A Colombian farmer in a small village says his crops are in trouble.
He’s the owner of the only coffee farm in the village, and it’s not easy to make a profit in the market.
The Colombian government has recently cut coffee production by half, and many farmers are afraid to sell their crops, or face criminal prosecution.
“The Colombian government said that they were going to stop coffee production, but they haven’t done anything,” says Fernando Lopez.
Lopez is the co-owner of the Coffee Farm in Cauca, a small town in the Amazon rainforest.
“I have been trying to make money from my crops for almost 20 years,” he says.
“They have been making coffee in my village for a long time.
They have even paid me for the coffee I sell.
They even paid my rent.
Now, it’s almost impossible.”
The Colombian coffee industry has been in a state of collapse since President Juan Manuel Santos launched a campaign to reduce the country’s coffee production.
This year, Colombia’s government cut its production by 30 percent.
In the last two years, the government has slashed taxes and slashed subsidies to the private sector.
The impact has been devastating.
According to a recent report by the UN Office for Drugs and Crime (UNODC), Colombia’s coffee market is now worth only $1.3 billion.
A major reason for the drop in production has been the steep price increase for coffee beans.
In 2017, the Colombian government cut the price of a cup of coffee from $4 to $2.60.
Today, the price is $1,200.
That means the price for a cup now costs roughly $4.60 more than it did two years ago.
The result is that many Colombian farmers are losing money, and the prices of their crops are dropping.
Colombia’s economic situation has worsened dramatically.
According the UNODC, between 2014 and 2019, the rate of increase in prices for coffee in Colombia increased by 33 percent.
The rate of inflation, meanwhile, increased by 40 percent from 5.8 percent in 2014 to 6.5 percent in 2019.
And the country is now in the midst of a political crisis, with Santos facing impeachment and a possible military takeover.
The political situation has created a huge hole in Colombia’s economy.
“We have lost everything we have, our coffee, our land, our culture, everything,” says Lopez.
“There’s no money, no land, no money,” he adds.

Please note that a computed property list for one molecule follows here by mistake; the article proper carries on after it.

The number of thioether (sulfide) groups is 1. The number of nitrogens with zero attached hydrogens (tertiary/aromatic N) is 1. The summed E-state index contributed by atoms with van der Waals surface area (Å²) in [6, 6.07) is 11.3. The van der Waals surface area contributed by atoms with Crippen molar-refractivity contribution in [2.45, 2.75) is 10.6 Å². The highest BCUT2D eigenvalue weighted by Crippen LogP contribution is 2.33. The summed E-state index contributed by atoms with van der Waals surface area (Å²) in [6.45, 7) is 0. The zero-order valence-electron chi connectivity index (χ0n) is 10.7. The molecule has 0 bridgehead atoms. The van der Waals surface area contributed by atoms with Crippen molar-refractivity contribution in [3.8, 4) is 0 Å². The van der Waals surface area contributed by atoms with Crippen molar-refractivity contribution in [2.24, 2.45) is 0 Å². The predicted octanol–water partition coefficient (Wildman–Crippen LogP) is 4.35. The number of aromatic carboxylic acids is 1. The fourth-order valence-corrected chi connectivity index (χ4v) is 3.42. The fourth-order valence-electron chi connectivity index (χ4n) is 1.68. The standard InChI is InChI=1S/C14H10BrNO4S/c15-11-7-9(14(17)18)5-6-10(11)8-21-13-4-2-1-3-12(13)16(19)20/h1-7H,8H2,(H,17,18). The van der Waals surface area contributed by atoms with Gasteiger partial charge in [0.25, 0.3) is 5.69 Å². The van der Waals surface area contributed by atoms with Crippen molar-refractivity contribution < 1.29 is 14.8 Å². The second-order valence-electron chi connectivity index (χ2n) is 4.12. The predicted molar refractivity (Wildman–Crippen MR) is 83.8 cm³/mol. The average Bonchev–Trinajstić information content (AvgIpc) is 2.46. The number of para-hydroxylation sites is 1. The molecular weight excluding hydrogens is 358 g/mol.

“It’s a huge shock.
If they are going to do something to us, they will come and kill us.”
For Lopez, this is not a new situation.
“In Colombia we used to sell our coffee every year, but now we have to sell it every two weeks,” he explains.
“You can’t find coffee here anymore, and when you can’t buy coffee, you sell coffee.”
The economic crisis has also affected the livelihood of millions of farmers.
“For the last three years, I have lost over 300 kilos of coffee,” Lopez says.
For him, the current situation is worse than the coffee crisis, but not as bad as the coffee price.
“If you compare Colombia’s current situation to other places that have experienced a crisis in the last years, it is not that bad,” he said.
“Now that I have this money, I’m going to sell the land I have, and go to another area to make more money. “
Right now, we are at the point where we don’t have any money, we can’t sell our crops, we have no land and we can only sell coffee,” he continued.
“Now that I have this money, I’m going to sell the land I have, and go to another area to make more money.
I’m not going to stay here, I can’t stay here anymore.”
The government says it is working to restore the situation in Colombia, but the reality is that the country will likely never be the same.
“Colombia’s coffee crisis is still a long way from being resolved,” said Colombian President Juan Carlos Varela.
“With a new president in office, we will see a more sustainable and sustainable economy,” he added.
“But we are facing a crisis that will never be resolved.”
The UNODI report estimates that the situation for Colombian farmers is so dire that they are considering leaving the country.
“These are the people that are suffering the most,” says Miguel Perales, an assistant professor at the Institute of Agricultural Economics and Policy at the University of the Andes in Bogota.
“This is a problem of the past, but it’s very, very real.”
Colombia’s National Institute of Statistics and Analysis, which is responsible for overseeing Colombia’s statistical system, has said that more than 90 percent of the country has lost access to the statistics and statistics agencies, which means that most people have no way of knowing how much their taxes and fees are going up.
“Without statistics, it will be impossible to make decisions, especially about the economy,” said Ricardo Rodriguez